One world in the world – microbes in the ocean
They are almost everywhere and yet almost invisible. Microbes in the ocean probably spread and produce half of the oxygen in our atmosphere. It is suspected that they even influence major events such as climate change.
However, little is known about these ocean dwellers. A research team from the University of Hawaii Mānoa and the Monterey Bay Aquarium Research Institute (MBARI) now wants to change this with the help of three autonomous underwater vehicles (LRAUVs).
With a fleet of autonomous vehicles, the researchers want to collect data on the microbes that move through the ocean.
In March of this year, a test run started before Hawaii
The aim of the test run is to send the autonomous underwater vehicles or underwater robots through the ocean and collect and evaluate data on the microbes over a distance of more than 966 km.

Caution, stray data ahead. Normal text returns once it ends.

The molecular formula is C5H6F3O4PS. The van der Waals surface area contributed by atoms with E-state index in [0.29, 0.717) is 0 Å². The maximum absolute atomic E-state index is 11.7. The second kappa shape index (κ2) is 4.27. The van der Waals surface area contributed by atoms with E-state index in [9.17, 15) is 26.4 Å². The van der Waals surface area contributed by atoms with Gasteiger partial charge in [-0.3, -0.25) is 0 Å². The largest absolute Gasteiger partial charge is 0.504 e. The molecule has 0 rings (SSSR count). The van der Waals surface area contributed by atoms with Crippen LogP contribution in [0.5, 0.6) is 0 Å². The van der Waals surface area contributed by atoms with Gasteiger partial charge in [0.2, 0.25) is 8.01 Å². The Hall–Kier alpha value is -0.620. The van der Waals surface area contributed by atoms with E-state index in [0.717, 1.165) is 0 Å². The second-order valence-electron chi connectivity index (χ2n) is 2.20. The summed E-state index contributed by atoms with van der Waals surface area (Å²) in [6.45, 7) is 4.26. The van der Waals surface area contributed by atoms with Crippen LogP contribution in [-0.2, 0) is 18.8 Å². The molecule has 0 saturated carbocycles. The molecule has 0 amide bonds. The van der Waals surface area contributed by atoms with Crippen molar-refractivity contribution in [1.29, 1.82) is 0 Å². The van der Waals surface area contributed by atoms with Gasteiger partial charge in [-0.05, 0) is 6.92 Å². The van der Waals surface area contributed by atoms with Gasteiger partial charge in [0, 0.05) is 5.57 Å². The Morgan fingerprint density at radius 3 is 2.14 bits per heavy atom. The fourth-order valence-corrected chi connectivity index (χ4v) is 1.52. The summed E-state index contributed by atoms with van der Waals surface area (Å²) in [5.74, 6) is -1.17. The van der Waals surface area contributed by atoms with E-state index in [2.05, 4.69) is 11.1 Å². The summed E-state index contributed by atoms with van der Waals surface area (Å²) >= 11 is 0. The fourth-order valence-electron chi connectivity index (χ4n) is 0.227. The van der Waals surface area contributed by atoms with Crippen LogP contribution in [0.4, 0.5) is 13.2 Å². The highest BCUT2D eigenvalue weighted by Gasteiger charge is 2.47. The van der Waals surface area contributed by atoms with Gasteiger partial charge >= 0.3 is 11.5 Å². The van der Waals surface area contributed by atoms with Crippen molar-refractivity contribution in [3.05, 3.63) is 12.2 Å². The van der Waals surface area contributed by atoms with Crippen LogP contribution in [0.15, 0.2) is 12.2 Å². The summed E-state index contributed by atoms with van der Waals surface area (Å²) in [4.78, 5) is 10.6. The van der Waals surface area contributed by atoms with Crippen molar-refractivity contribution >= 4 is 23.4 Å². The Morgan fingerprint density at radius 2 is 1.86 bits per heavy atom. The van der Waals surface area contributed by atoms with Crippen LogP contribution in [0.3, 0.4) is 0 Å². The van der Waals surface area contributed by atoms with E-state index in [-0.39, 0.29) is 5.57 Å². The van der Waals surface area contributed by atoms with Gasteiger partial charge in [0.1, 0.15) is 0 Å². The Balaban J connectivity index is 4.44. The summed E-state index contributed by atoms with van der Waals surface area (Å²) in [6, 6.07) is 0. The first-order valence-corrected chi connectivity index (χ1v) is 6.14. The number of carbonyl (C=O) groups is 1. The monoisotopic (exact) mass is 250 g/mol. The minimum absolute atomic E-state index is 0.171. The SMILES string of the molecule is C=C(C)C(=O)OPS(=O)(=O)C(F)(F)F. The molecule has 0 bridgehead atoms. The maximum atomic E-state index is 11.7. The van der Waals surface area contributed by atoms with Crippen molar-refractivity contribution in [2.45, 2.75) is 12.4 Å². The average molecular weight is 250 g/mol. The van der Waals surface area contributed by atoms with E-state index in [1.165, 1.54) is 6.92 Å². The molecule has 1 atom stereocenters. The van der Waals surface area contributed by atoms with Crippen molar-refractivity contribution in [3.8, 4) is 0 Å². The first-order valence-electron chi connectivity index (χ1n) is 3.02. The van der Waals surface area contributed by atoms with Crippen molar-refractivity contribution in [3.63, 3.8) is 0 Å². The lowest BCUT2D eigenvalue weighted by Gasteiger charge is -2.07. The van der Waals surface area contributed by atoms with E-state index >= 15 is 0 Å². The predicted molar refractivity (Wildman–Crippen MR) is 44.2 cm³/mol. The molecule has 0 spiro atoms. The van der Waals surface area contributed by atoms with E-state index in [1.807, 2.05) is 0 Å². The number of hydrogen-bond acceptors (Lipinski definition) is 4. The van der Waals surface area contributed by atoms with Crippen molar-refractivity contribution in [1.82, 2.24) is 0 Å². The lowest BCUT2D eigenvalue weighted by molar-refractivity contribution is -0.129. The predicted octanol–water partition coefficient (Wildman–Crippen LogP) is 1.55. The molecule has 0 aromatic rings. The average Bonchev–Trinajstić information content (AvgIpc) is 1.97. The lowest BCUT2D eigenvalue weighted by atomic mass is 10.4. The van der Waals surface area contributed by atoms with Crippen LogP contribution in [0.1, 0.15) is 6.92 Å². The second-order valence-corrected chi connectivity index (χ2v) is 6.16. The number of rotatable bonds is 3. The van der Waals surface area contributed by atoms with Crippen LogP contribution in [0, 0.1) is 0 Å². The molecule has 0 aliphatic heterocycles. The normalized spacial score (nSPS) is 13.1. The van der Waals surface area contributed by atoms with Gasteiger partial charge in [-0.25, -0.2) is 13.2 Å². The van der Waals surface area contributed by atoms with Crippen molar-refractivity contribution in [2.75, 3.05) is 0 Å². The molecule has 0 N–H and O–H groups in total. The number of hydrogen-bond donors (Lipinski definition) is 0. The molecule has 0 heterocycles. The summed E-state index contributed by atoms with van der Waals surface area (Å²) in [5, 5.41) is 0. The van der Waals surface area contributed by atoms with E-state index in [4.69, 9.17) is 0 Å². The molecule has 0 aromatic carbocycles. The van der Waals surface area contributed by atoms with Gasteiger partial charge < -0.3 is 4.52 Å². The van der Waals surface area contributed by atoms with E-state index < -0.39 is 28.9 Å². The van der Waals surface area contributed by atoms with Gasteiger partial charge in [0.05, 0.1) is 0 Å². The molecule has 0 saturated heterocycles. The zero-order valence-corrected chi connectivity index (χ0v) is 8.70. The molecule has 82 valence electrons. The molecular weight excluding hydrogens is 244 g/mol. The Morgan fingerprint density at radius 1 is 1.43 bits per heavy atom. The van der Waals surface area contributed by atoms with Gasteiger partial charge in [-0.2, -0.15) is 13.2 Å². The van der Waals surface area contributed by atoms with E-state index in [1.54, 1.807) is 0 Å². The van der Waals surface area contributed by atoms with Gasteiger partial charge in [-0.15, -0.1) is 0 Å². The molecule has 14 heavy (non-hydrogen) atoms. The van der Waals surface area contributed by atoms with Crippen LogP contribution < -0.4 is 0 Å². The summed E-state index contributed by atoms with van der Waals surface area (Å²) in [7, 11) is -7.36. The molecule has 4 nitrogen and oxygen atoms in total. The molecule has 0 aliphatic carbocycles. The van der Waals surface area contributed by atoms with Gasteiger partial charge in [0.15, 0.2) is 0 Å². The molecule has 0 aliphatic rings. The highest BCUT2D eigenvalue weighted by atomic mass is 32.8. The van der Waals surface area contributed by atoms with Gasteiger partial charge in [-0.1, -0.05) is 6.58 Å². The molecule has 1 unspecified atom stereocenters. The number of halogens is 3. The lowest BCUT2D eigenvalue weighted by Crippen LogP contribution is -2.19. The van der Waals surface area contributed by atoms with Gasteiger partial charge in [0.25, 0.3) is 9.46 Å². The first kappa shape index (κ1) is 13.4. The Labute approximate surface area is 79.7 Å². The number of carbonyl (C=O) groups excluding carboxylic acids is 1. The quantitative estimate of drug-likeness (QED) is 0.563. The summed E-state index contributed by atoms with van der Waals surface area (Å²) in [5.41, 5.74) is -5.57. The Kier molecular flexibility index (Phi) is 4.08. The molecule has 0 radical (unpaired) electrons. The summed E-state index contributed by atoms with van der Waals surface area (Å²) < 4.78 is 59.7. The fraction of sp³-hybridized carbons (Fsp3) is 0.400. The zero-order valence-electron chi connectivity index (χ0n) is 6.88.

Each of the autonomous robots (LRAUV) is equipped with sensors that collect data such as water temperature, chemistry and chlorophyll content. The researchers are particularly interested in oceanographic features such as (water) vortices and phytoplankton blooms, also known as algal blooms.
The robots also collect seawater samples in an Environmental Sample Processor (ESP) during the journey and archive them. From the organisms collected in these samples, the researchers hope to gain insights into the types of microbes that exist in the different parts of the ocean. In addition, the samples will show what the structure of ocean eddies looks like and which types of microbes feed on algal blooms.
Jim Birch, MBARI’s chief engineer for the ESP project, says that this project will change oceanography forever, because unlike human-powered boats, the autonomous vehicles will function in all weathers.
It remains exciting what we will learn from the oceans, the last almost unknown places on earth and their inhabitants.